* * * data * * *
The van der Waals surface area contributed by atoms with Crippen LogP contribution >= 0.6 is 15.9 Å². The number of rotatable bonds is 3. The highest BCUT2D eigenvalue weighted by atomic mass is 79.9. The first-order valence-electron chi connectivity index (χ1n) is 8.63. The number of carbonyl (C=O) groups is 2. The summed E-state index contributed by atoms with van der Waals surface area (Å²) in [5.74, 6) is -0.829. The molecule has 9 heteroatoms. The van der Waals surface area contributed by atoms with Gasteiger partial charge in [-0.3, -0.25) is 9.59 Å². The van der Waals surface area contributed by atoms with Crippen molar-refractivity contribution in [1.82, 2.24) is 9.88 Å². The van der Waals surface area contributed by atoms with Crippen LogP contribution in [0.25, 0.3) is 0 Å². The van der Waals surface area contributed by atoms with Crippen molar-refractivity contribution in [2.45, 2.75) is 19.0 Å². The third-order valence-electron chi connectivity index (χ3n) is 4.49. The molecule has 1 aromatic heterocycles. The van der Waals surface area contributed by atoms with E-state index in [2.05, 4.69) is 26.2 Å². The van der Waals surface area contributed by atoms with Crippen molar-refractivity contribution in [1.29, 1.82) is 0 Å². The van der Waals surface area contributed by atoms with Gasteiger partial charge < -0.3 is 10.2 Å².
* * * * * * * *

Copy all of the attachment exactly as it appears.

The van der Waals surface area contributed by atoms with Crippen LogP contribution >= 0.6 is 15.9 Å². The number of rotatable bonds is 3. The highest BCUT2D eigenvalue weighted by atomic mass is 79.9. The first-order valence-electron chi connectivity index (χ1n) is 8.63. The number of carbonyl (C=O) groups is 2. The summed E-state index contributed by atoms with van der Waals surface area (Å²) in [5.74, 6) is -0.829. The molecule has 9 heteroatoms. The van der Waals surface area contributed by atoms with Gasteiger partial charge in [-0.3, -0.25) is 9.59 Å². The van der Waals surface area contributed by atoms with Crippen molar-refractivity contribution in [1.82, 2.24) is 9.88 Å². The van der Waals surface area contributed by atoms with Crippen LogP contribution in [0.25, 0.3) is 0 Å². The van der Waals surface area contributed by atoms with Crippen molar-refractivity contribution in [2.45, 2.75) is 19.0 Å². The third-order valence-electron chi connectivity index (χ3n) is 4.49. The molecule has 1 aromatic heterocycles. The van der Waals surface area contributed by atoms with E-state index in [2.05, 4.69) is 26.2 Å². The van der Waals surface area contributed by atoms with Crippen molar-refractivity contribution in [1.29, 1.82) is 0 Å². The van der Waals surface area contributed by atoms with Gasteiger partial charge < -0.3 is 10.2 Å².